Another study published in July 2020 in the journal PeerJ, said: “The north Bengal region situated at the foothills of the Eastern Himalayas is well known for the severity of human-wildlife conflicts with nearly 500 fatal attacks on humans by elephants in the last 15 years.” In fatal cases, the compensation paid to victims’ families is Rs 400,000.
Sustainable peatland management can prevent future pandemics: Study
Peatlands were rich in biodiversity, including many potential vertebrate and invertebrate vectors, or carriers of disease, the study said.
These included numerous vertebrates known to represent a risk of spreading zoonotic disease, such as bats, rodents, pangolins and primates. Zoonotic diseases are those that jump from animals to humans.
These areas also faced high levels of habitat disruption such as wild or human-made fires and wildlife harvesting that were perfect conditions for potential zoonotic emerging infectious diseases (EID), it added.
The study gave examples from around the world.
The first reported case of Ebola in 1976 was from a peatland area, as was the most recent outbreak in May 2020, it noted.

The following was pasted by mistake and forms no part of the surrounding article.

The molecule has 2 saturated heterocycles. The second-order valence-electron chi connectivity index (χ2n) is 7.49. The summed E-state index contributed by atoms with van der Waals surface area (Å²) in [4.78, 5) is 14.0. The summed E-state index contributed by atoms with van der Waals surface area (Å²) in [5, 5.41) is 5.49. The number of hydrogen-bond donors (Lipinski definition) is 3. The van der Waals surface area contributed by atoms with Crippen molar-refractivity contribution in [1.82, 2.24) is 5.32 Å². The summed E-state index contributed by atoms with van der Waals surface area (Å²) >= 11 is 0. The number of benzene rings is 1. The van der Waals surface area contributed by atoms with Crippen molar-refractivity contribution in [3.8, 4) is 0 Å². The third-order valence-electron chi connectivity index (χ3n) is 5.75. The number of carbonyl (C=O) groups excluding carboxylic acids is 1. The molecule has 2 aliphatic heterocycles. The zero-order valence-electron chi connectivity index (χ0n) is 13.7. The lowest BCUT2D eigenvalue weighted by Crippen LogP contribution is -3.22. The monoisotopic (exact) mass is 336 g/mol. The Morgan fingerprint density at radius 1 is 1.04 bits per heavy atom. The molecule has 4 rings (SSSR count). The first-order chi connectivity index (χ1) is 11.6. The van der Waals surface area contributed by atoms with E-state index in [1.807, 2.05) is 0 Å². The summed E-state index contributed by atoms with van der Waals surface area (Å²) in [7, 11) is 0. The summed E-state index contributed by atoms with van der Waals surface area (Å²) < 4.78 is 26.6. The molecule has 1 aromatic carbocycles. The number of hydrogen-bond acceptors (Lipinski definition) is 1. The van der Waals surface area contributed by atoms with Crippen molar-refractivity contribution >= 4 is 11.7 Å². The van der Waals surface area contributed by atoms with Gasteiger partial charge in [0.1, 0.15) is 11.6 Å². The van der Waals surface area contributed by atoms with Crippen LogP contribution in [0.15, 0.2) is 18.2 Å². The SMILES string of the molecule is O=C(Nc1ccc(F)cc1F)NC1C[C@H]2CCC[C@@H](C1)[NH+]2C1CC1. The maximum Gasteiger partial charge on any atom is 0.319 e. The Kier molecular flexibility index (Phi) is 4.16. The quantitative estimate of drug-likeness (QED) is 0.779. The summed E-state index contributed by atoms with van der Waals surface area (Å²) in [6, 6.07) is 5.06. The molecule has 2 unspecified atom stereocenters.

The cradle of the HIV/AIDS pandemic was believed to be around Kinshasa in the Democratic Republic of the Congo, another area with extensive peatlands.
Wildlife harvesting for consumption and trade was common in tropical forest nations. For instance, in Central Kalimantan, Indonesia, fruit bats were captured in tropical peat-swamp forest areas and transported to local markets for sale as wild meat.
High densities of domestic and semi-wild animals reared on peatlands could also serve as a direct or indirect zoonotic EID vector to humans, the study said.
It gave the example of the predominantly peatland municipality of Palangka Raya in Indonesia. The area had over 1.8 million chickens, according to the Statistics of Palangka Raya Municipality, 2018.
The study also talked about large numbers of naturally cave-roosting edible-nest swiftlets being reared in special buildings in many peatland areas, with most nests exported to China.
Sustainably managing tropical peatlands and their wildlife was important for mitigating the impacts of the ongoing novel coronavirus disease (COVID-19) pandemic, the study said.